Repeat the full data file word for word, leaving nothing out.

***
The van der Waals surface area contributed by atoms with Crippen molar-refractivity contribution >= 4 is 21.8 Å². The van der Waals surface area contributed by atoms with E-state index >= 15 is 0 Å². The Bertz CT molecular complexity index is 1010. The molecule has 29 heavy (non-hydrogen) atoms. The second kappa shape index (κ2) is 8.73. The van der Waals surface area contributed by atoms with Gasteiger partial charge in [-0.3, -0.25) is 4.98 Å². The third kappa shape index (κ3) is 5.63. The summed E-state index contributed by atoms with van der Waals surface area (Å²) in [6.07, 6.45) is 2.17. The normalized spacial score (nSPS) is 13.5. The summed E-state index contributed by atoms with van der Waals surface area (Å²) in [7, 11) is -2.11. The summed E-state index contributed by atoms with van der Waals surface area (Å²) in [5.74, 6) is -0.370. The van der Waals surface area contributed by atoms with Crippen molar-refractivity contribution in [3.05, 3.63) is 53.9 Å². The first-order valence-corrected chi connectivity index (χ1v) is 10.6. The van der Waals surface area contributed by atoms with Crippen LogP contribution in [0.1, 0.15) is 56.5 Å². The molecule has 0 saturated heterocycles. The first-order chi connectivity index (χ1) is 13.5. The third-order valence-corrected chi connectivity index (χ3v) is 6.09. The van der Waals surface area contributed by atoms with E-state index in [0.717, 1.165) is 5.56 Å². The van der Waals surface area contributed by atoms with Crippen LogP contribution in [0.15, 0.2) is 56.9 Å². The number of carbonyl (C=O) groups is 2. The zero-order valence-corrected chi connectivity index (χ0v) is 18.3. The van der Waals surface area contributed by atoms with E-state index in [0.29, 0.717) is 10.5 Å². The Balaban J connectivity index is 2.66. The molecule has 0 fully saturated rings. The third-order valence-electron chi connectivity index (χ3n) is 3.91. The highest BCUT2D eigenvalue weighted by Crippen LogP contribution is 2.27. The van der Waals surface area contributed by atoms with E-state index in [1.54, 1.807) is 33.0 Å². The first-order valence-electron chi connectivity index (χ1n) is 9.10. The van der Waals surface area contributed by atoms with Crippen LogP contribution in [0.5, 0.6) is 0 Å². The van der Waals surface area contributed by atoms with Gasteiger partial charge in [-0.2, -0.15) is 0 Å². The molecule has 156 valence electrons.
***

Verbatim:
The van der Waals surface area contributed by atoms with Crippen molar-refractivity contribution >= 4 is 21.8 Å². The van der Waals surface area contributed by atoms with E-state index >= 15 is 0 Å². The Bertz CT molecular complexity index is 1010. The molecule has 29 heavy (non-hydrogen) atoms. The second kappa shape index (κ2) is 8.73. The van der Waals surface area contributed by atoms with Gasteiger partial charge in [-0.3, -0.25) is 4.98 Å². The third kappa shape index (κ3) is 5.63. The summed E-state index contributed by atoms with van der Waals surface area (Å²) in [6.07, 6.45) is 2.17. The normalized spacial score (nSPS) is 13.5. The summed E-state index contributed by atoms with van der Waals surface area (Å²) in [7, 11) is -2.11. The summed E-state index contributed by atoms with van der Waals surface area (Å²) in [5.74, 6) is -0.370. The van der Waals surface area contributed by atoms with Crippen molar-refractivity contribution in [3.05, 3.63) is 53.9 Å². The first-order valence-corrected chi connectivity index (χ1v) is 10.6. The van der Waals surface area contributed by atoms with Crippen LogP contribution in [0.1, 0.15) is 56.5 Å². The molecule has 0 saturated heterocycles. The first-order chi connectivity index (χ1) is 13.5. The third-order valence-corrected chi connectivity index (χ3v) is 6.09. The van der Waals surface area contributed by atoms with E-state index in [0.717, 1.165) is 5.56 Å². The van der Waals surface area contributed by atoms with Crippen LogP contribution in [0.15, 0.2) is 56.9 Å². The number of carbonyl (C=O) groups is 2. The zero-order valence-corrected chi connectivity index (χ0v) is 18.3. The van der Waals surface area contributed by atoms with E-state index in [0.29, 0.717) is 10.5 Å². The Balaban J connectivity index is 2.66. The molecule has 0 fully saturated rings. The third-order valence-electron chi connectivity index (χ3n) is 3.91. The highest BCUT2D eigenvalue weighted by Crippen LogP contribution is 2.27. The van der Waals surface area contributed by atoms with E-state index in [1.54, 1.807) is 33.0 Å². The first-order valence-electron chi connectivity index (χ1n) is 9.10. The van der Waals surface area contributed by atoms with Crippen LogP contribution in [0.5, 0.6) is 0 Å². The van der Waals surface area contributed by atoms with Gasteiger partial charge in [-0.2, -0.15) is 0 Å². The molecule has 156 valence electrons.